Published: January 24, 2017
Myriam Avery built on her Pacific Oaks College master’s thesis to open an international adoption agency. Today, this proud alumna is bringing hope to children who wait around the globe for a family to call their own.
Myriam Avery is no stranger to adoption.
At 10 years old, she was adopted by a stepparent. She knows firsthand how profound the life commitment of unconditional love was for her and her family. But it wasn’t until she landed a job at an international adoption agency in her early 20s that she began to see the crisis of what she calls “the waiting ones”—children who had been abandoned, some with special needs, left at the mercy of poorly funded institutions and a scarcity of families able to give them permanent homes.
“It changes you,” says Avery, explaining that it was an interest in serving this population that led her to pursue an M.A. in Human Development at Pacific Oaks College. “Typically orphanages in these countries are run by well-meaning people, but the caretakers are uneducated and in survival mode themselves. There’s a disconnect in who’s taking care of these most vulnerable kids.”
Avery began her education at Pacific Oaks with the dream of someday opening her own adoption agency.
“I was probably one of a very few students who was not in the education field,” she recalls. “Looking back, I really appreciate how flexible they were with my class schedule while I was trying to juggle work, school, and children. They supported me every step of the way.”
Her journey was not an easy one. In addition to having two young biological sons, while at Pacific Oaks, Avery and her husband adopted Sophie—a 2-year-old girl in China with a heart condition. She almost gave up after taking a hiatus but was determined to push through to the finish line.
While flying back and forth to China, Avery also began working with Pacific Oaks’ faculty member Lu Pilgrim on her thesis, “An Ethnographic Study on International Adoption.” Meanwhile, young Sophie was about to undergo life-saving heart surgery.
Avery is the first to admit she thought she knew “everything” about international adoption. However, her thesis work at Pacific Oaks taught her otherwise. “I remember telling Lu, ‘I’m not going to learn from this. I know everything there is,’” she recalls. “She just kept pushing me. Lu wanted me to think outside my comfort level and do this research on the history of adoption.”
That meant going back in time, back to the early 20th century days of the “orphan trains” in the United States, back to the baby airlifts from Korea—historic events that had more influence on the state of adoption today than she realized. “Looking at the timeline, the first orphans were orphans out of poverty, and interestingly enough, that really hasn’t changed.”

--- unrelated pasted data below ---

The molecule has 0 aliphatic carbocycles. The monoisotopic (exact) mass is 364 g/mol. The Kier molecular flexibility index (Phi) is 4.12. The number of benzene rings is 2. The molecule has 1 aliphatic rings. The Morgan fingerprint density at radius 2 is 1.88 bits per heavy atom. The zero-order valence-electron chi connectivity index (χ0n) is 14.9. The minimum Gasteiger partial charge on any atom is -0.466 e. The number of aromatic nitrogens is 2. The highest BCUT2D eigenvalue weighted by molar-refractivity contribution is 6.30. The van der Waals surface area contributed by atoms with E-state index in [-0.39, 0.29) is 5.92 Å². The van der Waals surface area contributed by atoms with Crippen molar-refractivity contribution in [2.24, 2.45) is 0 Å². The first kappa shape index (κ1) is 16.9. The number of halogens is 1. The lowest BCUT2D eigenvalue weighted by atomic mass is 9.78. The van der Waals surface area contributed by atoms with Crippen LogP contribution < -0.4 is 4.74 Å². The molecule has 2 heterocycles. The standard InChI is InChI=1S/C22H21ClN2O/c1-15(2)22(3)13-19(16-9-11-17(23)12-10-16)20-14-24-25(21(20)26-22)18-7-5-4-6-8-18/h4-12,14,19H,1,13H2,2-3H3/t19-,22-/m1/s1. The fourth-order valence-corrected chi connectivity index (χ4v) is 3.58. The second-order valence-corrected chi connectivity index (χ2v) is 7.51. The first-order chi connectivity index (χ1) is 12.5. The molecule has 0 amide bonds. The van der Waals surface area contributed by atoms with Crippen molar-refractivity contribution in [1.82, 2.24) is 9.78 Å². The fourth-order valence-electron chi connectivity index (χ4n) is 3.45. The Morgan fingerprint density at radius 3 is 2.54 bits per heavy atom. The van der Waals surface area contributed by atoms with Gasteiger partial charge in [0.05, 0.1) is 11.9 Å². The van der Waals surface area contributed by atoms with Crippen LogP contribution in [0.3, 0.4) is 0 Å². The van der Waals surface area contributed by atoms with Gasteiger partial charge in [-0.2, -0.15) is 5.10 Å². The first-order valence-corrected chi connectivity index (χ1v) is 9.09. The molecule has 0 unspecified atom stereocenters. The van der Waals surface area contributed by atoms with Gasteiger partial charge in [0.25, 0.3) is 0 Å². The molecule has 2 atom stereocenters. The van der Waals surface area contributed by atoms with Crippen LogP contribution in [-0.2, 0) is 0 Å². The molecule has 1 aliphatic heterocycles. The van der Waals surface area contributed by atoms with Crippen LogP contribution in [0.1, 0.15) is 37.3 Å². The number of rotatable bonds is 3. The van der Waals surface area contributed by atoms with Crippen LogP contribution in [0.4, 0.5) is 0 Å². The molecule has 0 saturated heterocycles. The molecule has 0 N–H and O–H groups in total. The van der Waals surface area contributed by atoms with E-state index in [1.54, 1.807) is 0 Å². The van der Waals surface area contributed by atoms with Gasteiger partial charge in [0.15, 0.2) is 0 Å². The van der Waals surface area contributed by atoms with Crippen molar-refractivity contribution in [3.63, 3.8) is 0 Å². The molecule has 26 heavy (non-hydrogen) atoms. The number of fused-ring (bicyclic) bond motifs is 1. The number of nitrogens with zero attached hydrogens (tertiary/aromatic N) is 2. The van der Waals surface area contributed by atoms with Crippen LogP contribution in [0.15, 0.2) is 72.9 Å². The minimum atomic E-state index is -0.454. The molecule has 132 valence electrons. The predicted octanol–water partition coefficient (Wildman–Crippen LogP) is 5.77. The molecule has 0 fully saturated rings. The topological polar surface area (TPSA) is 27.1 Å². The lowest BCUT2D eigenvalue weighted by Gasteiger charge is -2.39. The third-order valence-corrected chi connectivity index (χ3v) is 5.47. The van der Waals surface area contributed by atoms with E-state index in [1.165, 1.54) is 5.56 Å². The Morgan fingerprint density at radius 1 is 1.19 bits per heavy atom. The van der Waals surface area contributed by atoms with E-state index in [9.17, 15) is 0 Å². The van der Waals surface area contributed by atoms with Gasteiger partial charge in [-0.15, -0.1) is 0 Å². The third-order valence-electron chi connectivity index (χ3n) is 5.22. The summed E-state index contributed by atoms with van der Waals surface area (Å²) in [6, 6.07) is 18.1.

Shortly after receiving her master’s degree from Pacific Oaks and publishing her thesis, Avery founded Agape Adoptions, where she serves as executive director. The Washington state-based 501(c) 3 tax-exempt child placing agency and charitable organization specializes in finding permanent homes for orphans around the world. Agape means “unconditional love” and Avery says that is what motivates and inspires her as she continues on this journey.
“I’m exactly where I want to be,” says Avery, who adopted another daughter, Chelsea, from China in 2015. “I’ve always wanted to have my own agency. It’s a passion of mine and being able to help children and families is really profound. It’s not always easy but at the end of the day, we help kids find permanency.”
Through Agape Adoptions, Avery is able to put her master’s thesis research—along with Pacific Oaks principles of inclusion, anti-bias, and social justice—to work for the good of the world’s children. In addition to domestic programs, Agape currently offers international adoption programs in China, Haiti, Bulgaria, Romania, and Uganda with a commitment to placing children who have special medical needs, like her daughter Sophie.
While most of these special medical needs are manageable and can be overcome, in the countries where the children are abandoned or orphaned, a lack of medical resources—and sometimes even social stigma—leaves them at risk.
“I am convinced children’s lives are saved because of adoption,” Avery says. “I know my daughter’s was. I think that’s why I love doing what I do, and why I can’t imagine doing anything else.”